FEB 6 2009



Netanyahu secretly warns Hamas

Threatens to wipe out leadership in Syria, Gaza if rockets continue

TEL AVIV, Israel Opposition leader Benjamin Netanyahu  leading by a wide margin ahead of next week's prime ministerial elections has secretly issued a stern warning to Hamas that if its rocket campaign continues once he's in power, he will not hesitate to eliminate the terror group's leadership in both the Gaza Strip and Syria, WND has learned.


The warning is particularly strong, since Hamas' leadership in Syria is protected by the Damascus regime. Israel traditionally shies away from threatening attacks on Syrian soil. The Jewish state took great care during its 2006 war against Hezbollah in Lebanon to not strike targets too close to the Syrian border for fear of bringing Damascus into the conflict. One year later, though, Israel targeted a nascent Syrian nuclear reactor being built with aid from North Korea.


According to both Israeli and Palestinian sources intimately familiar with the threats, Netanyahu this week conveyed a secret message to Hamas through a third Arab party in which he stated he will undoubtedly be Israel's prime minister next week. Netanyahu's message warned if Hamas' terrorist attacks continue from Gaza, he could target its top leaders in both Gaza and Syria even if such actions would result in a confrontation with Syria.


Hamas' overall chief, Khaled Meshaal, and other top Hamas leaders, reside openly in Syria.


"I'm very serious about this," Netanyahu's message continued, according to the sources.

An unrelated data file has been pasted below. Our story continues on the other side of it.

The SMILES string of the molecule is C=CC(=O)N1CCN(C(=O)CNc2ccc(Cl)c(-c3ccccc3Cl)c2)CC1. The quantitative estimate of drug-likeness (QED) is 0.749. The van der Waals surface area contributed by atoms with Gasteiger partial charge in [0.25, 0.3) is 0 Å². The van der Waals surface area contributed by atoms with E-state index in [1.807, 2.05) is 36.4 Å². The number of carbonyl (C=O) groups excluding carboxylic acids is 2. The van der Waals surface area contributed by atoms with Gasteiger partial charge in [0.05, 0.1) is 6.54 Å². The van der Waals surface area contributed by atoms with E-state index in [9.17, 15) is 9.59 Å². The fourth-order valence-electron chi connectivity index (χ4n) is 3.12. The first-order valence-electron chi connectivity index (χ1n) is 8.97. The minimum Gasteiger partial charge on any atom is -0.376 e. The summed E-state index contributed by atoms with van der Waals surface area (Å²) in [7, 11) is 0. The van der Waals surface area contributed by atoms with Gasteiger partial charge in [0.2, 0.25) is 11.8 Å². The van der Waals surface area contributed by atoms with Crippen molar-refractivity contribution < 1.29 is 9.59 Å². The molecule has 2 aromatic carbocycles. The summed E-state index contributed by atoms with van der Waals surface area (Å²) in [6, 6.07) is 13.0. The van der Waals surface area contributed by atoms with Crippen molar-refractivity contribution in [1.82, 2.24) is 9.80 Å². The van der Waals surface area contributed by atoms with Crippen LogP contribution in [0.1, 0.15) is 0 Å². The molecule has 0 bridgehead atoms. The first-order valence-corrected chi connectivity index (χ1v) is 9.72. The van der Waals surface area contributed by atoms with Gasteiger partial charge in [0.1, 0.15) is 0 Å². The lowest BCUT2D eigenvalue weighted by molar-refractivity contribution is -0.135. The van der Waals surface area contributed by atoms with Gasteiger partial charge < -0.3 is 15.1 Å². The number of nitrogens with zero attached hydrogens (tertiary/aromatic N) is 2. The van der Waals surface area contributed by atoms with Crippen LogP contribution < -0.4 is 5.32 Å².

The sources said the threats until now have only been known by a small number of individuals in Natanyahu's camp, Hamas and a third Arab party.


Responding to the threats, Ahmed Yousef, Hamas' chief political adviser in Gaza told WND today, "We don't care what Netanyahu says."


"We don't pay any attention to these threatening statements. We are people still living under occupation. We have right to defend ourselves," Yousef continued, speaking to WND from Gaza.


The threats come as senior Israeli defense ministry official Amos Gilad headed to Cairo today to meet with Egyptian mediators over continued negotiations for a truce with Hamas in Gaza.


Since Israel wrapped up its military campaign against Hamas last month, a number of rockets have been launched from the Gaza Strip aimed at nearby Jewish communities.


On Sunday, while Hamas signaled it was willing to enter a cease-fire with Israel, WND reported members of the Al Aqsa Martyrs Brigades, the declared military wing of the U.S.-backed Fatah party, took responsibility for a barrage of five rockets and five mortars fired from the Gaza Strip. The attack lightly wounded two Israeli soldiers and one civilian. One of the rockets reportedly landed between two Jewish kindergartens.


Earlier this week, a long-range Grad rocket fired from Gaza landed in the strategic port city of Ashkelon, which houses an electricity plant that supplies about 70 percent of Gaza's power.


All major polls here have projected a major win for Netanyahu and his Likud party in next week's elections. Aside from his policy on Gaza, Netanyahu has said his primary goal as prime minister would be to halt Iran's alleged drive to obtain nuclear weapons.


Describing Iran as the biggest threat facing Israel, perhaps since the state's founding in 1948, he said at an international conference here this week, "we will act, on a real level in order to neutralize this danger."







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